Re: Compatibility equivalents, was: Qamats Qatan

From: Kenneth Whistler (
Date: Fri May 21 2004 - 15:01:33 CDT

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    Peter Kirk suggested:

    > Similarly, I suppose, with the proposed Phoenician script: each
    > character could be given a compatibility decomposition to the equivalent
    > Hebrew letter. This implies automatic interleaved collation. Now, while
    > I don't expect Michael Everson to jump at this suggestion,

    Not only will Michael Everson not jump *at* this suggestion, I
    will jump *on* it.

    We've already had the (tedious) discussion about interleaved
    collation. Whatever the merits of interleaving two related
    scripts in the Default Unicode Collation Element Table, at least
    in that context the equivalencing of weights is entirely a
    matter for the UCA (and ISO 14651) collation standards.

    But proposing compatibility decompositions to do this automatically
    would drag *normalization* into the fray as well. And for this
    particular proposal you'd end up with two encoded scripts
    which would fold together for some normalization forms (NFKC
    and NFKD) and would *NOT* fold together for some normalization
    forms (NFC and NFD). I would consider that very unintuitive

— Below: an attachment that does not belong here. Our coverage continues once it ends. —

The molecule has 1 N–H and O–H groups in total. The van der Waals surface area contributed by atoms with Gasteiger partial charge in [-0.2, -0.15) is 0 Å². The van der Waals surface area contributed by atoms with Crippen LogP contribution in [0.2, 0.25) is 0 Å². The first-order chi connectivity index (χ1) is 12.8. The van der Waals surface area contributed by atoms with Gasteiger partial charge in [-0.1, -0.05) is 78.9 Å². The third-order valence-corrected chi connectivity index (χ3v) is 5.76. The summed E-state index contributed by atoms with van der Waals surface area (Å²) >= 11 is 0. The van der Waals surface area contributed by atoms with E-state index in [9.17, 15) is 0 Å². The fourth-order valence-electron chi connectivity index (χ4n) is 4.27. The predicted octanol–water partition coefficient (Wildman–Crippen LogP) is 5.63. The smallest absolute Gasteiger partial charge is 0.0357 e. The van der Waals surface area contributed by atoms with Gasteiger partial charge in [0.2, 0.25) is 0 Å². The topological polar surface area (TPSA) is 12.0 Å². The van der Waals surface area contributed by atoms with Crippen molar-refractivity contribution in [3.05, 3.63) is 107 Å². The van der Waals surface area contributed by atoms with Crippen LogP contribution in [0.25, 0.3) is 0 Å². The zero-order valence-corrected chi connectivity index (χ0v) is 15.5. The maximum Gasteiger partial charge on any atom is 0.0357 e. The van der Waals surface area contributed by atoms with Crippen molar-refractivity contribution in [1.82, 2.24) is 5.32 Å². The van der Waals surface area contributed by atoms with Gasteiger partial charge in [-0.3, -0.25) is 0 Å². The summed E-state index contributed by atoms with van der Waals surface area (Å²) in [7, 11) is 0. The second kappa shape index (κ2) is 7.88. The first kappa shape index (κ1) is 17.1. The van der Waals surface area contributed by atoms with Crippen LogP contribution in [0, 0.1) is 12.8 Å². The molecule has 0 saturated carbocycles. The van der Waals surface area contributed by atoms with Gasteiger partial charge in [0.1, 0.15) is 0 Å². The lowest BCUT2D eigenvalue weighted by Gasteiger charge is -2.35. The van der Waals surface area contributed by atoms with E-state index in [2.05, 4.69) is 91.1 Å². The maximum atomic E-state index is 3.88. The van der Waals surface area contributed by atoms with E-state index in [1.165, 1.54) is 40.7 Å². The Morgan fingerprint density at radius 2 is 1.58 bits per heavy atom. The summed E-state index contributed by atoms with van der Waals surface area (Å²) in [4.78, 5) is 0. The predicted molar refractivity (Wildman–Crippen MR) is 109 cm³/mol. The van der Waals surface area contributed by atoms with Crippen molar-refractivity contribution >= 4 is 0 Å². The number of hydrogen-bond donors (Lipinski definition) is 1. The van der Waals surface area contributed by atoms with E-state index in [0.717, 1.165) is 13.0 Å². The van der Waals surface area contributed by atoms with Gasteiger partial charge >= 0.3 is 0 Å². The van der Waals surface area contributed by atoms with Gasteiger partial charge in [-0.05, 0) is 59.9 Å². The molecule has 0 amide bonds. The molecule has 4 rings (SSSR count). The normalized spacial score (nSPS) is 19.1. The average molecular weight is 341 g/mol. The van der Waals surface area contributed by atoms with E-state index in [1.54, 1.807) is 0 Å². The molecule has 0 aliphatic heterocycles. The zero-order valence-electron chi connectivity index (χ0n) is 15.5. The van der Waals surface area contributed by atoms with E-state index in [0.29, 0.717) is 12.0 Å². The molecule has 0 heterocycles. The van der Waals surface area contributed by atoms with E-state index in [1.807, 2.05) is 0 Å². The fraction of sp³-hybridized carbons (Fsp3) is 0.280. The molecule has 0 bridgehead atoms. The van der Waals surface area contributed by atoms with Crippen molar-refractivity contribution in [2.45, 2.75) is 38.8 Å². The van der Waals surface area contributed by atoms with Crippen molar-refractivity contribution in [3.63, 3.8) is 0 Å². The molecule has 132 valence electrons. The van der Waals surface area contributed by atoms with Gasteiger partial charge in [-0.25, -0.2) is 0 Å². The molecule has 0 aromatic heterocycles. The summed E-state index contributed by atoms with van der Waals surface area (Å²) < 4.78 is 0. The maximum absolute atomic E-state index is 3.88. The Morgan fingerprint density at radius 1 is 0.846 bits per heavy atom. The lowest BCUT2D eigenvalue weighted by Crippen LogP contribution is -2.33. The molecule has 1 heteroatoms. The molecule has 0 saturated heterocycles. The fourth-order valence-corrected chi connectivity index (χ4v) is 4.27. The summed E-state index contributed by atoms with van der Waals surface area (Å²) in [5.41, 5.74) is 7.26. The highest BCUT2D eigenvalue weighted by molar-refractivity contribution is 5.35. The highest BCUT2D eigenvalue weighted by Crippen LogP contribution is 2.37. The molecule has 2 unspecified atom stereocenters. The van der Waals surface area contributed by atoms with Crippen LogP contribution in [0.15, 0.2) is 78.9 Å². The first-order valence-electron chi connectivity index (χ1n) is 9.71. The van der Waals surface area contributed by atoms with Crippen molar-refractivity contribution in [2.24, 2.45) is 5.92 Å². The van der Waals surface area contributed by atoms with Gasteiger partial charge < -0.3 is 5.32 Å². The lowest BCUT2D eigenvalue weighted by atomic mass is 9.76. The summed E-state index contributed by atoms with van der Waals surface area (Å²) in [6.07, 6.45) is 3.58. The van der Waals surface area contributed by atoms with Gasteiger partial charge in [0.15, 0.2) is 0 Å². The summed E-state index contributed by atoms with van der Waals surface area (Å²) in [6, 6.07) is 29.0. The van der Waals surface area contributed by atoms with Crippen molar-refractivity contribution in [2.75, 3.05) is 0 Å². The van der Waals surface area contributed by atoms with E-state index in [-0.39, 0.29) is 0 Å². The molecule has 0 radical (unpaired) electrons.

and bad behavior -- likely to introduce more problems than it
    attempts to solve.

    There have been no precedents in the standard where *normalization*
    attempts to equate two scripts in the standard. That is considered
    to be the province of transliteration, rather than normalization.
    I think the chances that the UTC would seriously consider a
    proposal to give compatibility decompositions to an entire
    script equating it to another script to be very low indeed.

    > I do think
    > that it should be considered as a compromise between the otherwise
    > irreconcilable desires of many to unify the two scripts and of some to
    > separate them.

    I do not consider it a compromise. It is *worse* than merely
    considering the collation interleaving issues on their own


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